Although the structure and transparency of executive compensation practices has come a long way since the “fat cat” headlines of the 1990’s, the journey appears far from complete.

Read more details about this research as featured in a recent article in the Financial Times.

New CASS Briefing now available — What words are most useful for learners of English?

CASSbriefings-EDLWhat words are most useful for learners of English? Introducing the New General Service List. Learning vocabulary is a complex process in which the learner needs to acquire both the form and a variety of meanings of a given vocabulary item. General vocabulary lists can assist in the process of learning words by providing common vocabulary items. In response to problems identified in the currently available General Service List, the authors decided to investigate the core English vocabulary with very large language corpora using current corpus linguistics technology.


New resources are being added regularly to the new CASS: Briefings tab above, so check back soon.

New CASS Briefing now available — The EDL: moving right-wing populism online in the UK

CASSbriefings-EDLThe EDL: moving right-wing populism online in the UK. The English Defence League (EDL) is a far-right populist political movement and campaigns specifically on issues concerning the presence of Muslims and Islam in Western societies. This briefing from CASS presents the results of a corpus study on the online activities of the EDL and its supporters. The briefing shows that, although the hierarchy of the EDL claims to be specifically concerned with radical Islam, the discourse of supporters is less focussed and contains more explicit forms of Islamophobia.


New resources are being added regularly to the new CASS: Briefings tab above, so check back soon.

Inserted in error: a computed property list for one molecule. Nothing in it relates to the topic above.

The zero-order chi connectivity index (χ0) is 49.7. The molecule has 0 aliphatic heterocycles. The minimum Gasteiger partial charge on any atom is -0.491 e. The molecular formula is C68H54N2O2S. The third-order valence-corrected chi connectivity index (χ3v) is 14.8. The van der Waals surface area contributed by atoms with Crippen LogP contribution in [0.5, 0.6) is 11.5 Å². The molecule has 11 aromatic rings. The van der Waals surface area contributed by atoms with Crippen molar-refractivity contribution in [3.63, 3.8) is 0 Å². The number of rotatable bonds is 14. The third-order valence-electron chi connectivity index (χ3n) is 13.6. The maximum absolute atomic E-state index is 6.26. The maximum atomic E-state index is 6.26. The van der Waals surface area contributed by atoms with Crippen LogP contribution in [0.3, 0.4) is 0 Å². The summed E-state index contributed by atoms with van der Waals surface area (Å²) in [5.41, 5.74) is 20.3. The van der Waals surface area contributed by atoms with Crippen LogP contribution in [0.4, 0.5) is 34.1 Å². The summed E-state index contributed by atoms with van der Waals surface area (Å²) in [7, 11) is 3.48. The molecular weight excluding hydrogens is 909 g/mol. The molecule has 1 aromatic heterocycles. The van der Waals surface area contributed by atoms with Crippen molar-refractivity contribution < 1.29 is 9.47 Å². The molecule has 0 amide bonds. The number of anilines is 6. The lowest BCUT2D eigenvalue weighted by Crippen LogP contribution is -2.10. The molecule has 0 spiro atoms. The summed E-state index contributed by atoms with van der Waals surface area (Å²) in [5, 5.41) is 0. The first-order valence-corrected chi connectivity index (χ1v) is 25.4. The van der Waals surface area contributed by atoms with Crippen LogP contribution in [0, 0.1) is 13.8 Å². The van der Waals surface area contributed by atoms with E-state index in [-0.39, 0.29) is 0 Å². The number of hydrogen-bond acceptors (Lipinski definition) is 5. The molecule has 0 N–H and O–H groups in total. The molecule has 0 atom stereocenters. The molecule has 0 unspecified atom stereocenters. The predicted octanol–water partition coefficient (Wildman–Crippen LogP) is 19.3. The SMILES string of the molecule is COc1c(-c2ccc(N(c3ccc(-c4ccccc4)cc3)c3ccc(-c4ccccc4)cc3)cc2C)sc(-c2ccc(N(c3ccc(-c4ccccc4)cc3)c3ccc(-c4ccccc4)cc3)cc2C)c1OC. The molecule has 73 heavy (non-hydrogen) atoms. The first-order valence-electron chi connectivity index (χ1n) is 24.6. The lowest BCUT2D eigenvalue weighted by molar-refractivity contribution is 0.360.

A three-parent baby or a change of battery? Language in the ethical debate on mitochondrial donation

On 22nd October 2014, the House of Commons Science and Technology committee will hold a one-off evidence session on a new human fertilisation technique variously known as mitochondrial donation, mitochondrial transfer or mitochondrial replacement. This technique is intended to help women who carry serious genetic diseases that are passed to the embryo through the mitochondria – the outer layer of the egg (e.g. muscular dystrophy). In such cases, the cell’s mitochondria would be replaced with mitochondria from a healthy donated egg immediately before or after fertilisation, thus eliminating the possibility that the child will inherit the genetic disease.

The first embryo with donated mitochondria was successfully created at Newcastle University in 2010. In 2012, the Nuffield Council on Bioethics approved the procedure. However, the technique has not yet been legally approved in the UK. Two public consultations have found that the majority of people are in favour of introducing the technique, but have also revealed some opposition. Previous parliamentary discussions have primarily focussed on the safety of the procedure. However, concerns have been expressed both in Parliament and in the media about the ethics of manipulating the genetic make-up of human embryos.

As far as the ethical issues are concerned, the language used to describe the procedure is crucial, especially in media reporting. In order to study this language systematically, we constructed a dataset (corpus) including all relevant news reports published in the UK press between April 2010 (when the Newcastle team announced the success of the technique), and September 2014. The corpus contains a total of 119 news articles, amounting to 64,804 words. We have found that, in our data, the words used to express the case for or against approval frame the issue in opposite and irreconcilable ways. This, we suggest, reduces the chances of a reasoned debate, and makes it difficult to see the merits of the case.